What are dog zoomies? Our previous article explains a few facts about the zoomies you need to know before trying to manage the behavior. It is important to know that zoomies are normal. They are a part of growing development. Some people never try to stop the behavior. In come cases they cannot be stopped, only managed.
While I am attempting to help you solve a mild case of the zoomies that your dog should grow out of, you must understand that any OCD or compulsive behavior may suggest more serious problem. Some of these can be controlled if dealt with early, others may need medication.
If your puppy does not settle down after a week please contact me. Write out your case and I will try to help. If you feel your puppy has a serious problem then please contact me for a consult, or contact a behavior consultant (www.iaabc.org) in your area.
How to Stop FRAP or Puppy Zoomies
Coping Mechanism #1
When puppies bite or play we stop playing the game and turn our back. When they stop we go back to playing with them. We will use the word ‘leave it’ although we are not worrying about teaching a trick. We are establishing a behavior in the dog.
If the dog persists then put him in a crate for a 1 – 2 minute time out. This may be necessary when dealing with the zoomies because it seems that the puppy turns its brain off at these times. Even if this doesn’t work everyone in the family must follow this practice so the puppy learns that biting is not allowed.
Coping Mechanism #2
If your puppy is in the middle of the zoomies we find that putting a light pressure on its shoulder blades should bring it to a stop. The puppy will look at you. Keep your hand on the puppy. It should slowly melt to the floor.
If you have a high drive or dominant dog then it will totally refuse to go to the floor. You may need to assist it. This won’t go over well so it will try to bite you. Hold the puppy firmly under the chin, or over the muzzle. Do not fight the puppy. If it still will not lay down then wrap your free arm around the puppy and ‘sweep its feet out.’ Be careful that this is more of a ‘hug’ and down. This is not a dominant down or alpha dog move.
This forces the puppy to stop the behavior – but you are not abandoning the puppy. You are staying with it and helping it work through the problem.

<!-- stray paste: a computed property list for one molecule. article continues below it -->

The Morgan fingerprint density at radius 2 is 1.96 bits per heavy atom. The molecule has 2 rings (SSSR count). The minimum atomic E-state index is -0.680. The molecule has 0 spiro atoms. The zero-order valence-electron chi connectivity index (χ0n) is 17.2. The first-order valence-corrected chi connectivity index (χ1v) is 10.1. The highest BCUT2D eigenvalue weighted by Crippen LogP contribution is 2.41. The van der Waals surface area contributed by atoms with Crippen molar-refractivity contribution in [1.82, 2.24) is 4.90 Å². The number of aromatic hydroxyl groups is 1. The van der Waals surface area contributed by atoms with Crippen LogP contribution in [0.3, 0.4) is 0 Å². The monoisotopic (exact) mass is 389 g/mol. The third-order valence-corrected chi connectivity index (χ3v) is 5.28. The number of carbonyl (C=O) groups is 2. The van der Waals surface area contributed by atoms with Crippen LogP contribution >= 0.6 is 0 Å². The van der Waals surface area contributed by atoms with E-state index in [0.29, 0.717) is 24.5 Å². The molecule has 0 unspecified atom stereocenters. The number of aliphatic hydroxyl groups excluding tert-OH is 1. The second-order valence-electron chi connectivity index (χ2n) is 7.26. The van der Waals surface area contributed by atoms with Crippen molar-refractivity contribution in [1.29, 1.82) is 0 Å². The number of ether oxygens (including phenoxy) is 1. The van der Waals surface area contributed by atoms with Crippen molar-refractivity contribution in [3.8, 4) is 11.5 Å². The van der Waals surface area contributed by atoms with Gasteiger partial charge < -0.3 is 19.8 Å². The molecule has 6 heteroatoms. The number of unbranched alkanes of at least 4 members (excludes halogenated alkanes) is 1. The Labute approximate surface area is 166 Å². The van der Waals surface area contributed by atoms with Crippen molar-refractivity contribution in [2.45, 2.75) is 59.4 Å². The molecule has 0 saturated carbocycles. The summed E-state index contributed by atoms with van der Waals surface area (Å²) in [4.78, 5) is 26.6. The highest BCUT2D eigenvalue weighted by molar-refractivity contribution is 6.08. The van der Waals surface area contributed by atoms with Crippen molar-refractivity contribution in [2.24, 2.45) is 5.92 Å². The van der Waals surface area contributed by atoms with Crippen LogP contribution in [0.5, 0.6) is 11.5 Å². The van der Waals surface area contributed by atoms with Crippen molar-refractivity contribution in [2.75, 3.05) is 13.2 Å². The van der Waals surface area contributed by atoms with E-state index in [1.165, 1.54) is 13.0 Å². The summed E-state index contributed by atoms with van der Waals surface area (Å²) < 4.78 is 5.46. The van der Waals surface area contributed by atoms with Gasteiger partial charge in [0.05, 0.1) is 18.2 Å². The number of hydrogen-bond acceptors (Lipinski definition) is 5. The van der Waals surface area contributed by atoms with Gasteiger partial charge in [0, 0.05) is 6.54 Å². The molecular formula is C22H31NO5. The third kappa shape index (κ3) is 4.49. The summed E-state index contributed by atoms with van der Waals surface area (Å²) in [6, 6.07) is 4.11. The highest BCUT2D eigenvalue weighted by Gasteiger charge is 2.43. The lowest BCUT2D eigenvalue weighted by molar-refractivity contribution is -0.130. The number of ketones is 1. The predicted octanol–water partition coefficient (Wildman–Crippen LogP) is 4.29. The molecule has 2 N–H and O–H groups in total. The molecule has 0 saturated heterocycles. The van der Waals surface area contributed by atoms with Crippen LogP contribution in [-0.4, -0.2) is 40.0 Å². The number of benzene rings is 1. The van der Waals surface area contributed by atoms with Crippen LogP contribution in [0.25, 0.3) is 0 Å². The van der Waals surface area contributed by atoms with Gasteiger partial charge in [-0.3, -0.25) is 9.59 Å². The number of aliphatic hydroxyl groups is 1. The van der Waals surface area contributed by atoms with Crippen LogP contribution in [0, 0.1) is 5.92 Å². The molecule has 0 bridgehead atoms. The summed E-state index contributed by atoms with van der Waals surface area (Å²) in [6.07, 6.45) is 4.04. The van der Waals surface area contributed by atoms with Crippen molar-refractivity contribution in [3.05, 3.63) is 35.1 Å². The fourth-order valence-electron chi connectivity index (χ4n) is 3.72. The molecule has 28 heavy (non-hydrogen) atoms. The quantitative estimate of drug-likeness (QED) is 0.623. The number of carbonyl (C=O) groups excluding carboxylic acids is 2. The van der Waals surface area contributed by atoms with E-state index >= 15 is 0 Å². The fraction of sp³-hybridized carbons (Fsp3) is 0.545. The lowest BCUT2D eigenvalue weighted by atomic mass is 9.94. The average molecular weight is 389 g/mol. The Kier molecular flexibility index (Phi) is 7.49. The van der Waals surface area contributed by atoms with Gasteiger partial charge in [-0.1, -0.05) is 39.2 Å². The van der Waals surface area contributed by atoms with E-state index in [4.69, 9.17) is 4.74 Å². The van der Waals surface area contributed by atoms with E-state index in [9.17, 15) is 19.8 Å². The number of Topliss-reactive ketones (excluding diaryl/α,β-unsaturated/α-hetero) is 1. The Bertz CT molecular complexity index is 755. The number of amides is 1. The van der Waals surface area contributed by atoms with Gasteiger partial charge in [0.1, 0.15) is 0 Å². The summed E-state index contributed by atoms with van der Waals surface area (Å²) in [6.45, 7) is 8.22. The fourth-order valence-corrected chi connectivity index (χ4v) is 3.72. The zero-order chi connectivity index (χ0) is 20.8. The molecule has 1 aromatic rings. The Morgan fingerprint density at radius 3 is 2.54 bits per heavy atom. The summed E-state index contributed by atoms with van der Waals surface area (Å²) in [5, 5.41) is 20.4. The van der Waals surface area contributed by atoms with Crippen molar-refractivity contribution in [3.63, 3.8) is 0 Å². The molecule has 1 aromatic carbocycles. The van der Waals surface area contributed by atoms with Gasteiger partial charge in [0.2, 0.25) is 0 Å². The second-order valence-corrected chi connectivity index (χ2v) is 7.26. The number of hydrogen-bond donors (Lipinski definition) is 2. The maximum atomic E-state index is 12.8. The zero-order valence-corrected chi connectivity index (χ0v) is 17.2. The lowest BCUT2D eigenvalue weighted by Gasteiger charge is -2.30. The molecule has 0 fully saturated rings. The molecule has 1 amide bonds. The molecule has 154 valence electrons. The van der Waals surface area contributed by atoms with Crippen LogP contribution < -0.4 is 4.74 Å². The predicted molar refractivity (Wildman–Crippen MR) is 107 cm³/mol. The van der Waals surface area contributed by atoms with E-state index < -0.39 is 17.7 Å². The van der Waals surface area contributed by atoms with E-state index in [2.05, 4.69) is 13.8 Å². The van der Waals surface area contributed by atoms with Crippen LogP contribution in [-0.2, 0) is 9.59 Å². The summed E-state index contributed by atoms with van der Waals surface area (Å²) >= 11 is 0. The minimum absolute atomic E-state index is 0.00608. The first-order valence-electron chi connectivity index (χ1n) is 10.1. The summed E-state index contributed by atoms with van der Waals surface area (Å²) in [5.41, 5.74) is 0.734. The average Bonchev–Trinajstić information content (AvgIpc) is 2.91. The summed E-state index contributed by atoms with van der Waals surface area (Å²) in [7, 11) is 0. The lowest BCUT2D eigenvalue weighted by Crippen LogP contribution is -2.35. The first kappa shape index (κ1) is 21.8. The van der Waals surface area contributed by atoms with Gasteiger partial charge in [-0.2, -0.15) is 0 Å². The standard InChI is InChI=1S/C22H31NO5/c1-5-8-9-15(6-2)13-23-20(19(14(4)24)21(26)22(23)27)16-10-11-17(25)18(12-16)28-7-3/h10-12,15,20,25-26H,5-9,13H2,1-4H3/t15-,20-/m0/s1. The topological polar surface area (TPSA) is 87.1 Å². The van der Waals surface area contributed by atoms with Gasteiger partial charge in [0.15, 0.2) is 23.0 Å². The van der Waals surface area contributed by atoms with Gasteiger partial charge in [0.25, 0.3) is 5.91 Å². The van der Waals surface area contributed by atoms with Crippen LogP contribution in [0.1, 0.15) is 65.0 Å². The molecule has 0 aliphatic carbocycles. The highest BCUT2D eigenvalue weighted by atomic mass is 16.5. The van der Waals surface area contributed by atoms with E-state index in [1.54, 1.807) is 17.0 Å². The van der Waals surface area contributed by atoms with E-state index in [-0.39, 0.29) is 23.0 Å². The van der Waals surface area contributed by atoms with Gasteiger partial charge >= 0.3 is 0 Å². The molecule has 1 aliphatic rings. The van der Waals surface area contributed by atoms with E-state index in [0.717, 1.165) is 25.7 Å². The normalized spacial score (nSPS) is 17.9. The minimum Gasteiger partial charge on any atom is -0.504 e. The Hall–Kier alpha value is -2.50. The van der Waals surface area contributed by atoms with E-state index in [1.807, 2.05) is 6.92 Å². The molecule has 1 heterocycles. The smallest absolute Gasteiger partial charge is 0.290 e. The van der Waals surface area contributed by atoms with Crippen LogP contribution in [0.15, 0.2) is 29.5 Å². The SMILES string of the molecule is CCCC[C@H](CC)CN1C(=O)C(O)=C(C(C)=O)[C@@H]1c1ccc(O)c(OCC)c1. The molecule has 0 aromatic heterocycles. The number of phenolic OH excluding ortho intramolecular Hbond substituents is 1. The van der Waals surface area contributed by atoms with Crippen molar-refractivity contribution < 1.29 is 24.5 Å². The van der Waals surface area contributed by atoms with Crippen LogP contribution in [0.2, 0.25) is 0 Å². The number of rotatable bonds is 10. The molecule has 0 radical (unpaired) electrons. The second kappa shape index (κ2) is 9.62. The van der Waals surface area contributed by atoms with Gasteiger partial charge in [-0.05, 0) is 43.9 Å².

Coping Mechanism #3
You cannot do any of our techniques successfully without using a massage or relaxation technique like Tellington Touch. Look for tension in the puppy and massage it out. Don’t just pet the puppy, that has little effect.
Work until you see the tension go out of the puppy. If you are not willing to do this step then do not use Step #2.
When you are comforting or massaging the dog introduce a ‘cue’ word that is calming. Eventually this word will become strong enough it will often be all you need.
Coping Mechanism #4
Engage the puppy. We use clicker and sit, then down. Even if you can get the puppy to focus on you and a treat then you are doing well. Remember that zoomies may be a stress coping mechanism. So don’t keep your puppy still for too long or you may start building up stress.
Move through various activities. Play brain games.
Coping Mechanism #5
Chart when it happens. Then 15 minutes before start a play time, or put the dog in a crate with a chew toy. Don’t think ‘just exercise’. You want to focus the dog’s brain – engagement.
Coping Mechanism #6
Part of my puppy raising is teaching self-control exercises. These can be simple as teaching the puppy that it must stop when you sit down to watch television, or work, or stop walking to do the dishes. The puppy may not need to lay down but it must stop moving until you give a release word.
This is part of stress management training and shouldn’t be done without the help of a trainer.
Coping Mechanism #7
Other trainers keep their puppy leashed to them for 1 hour a day, until the puppy learns to be calm. Do not do this while the puppy is ‘in the zoomies’ or being psyco pup. Do it at a quiet time of the day. Remember to always set your puppy up for success.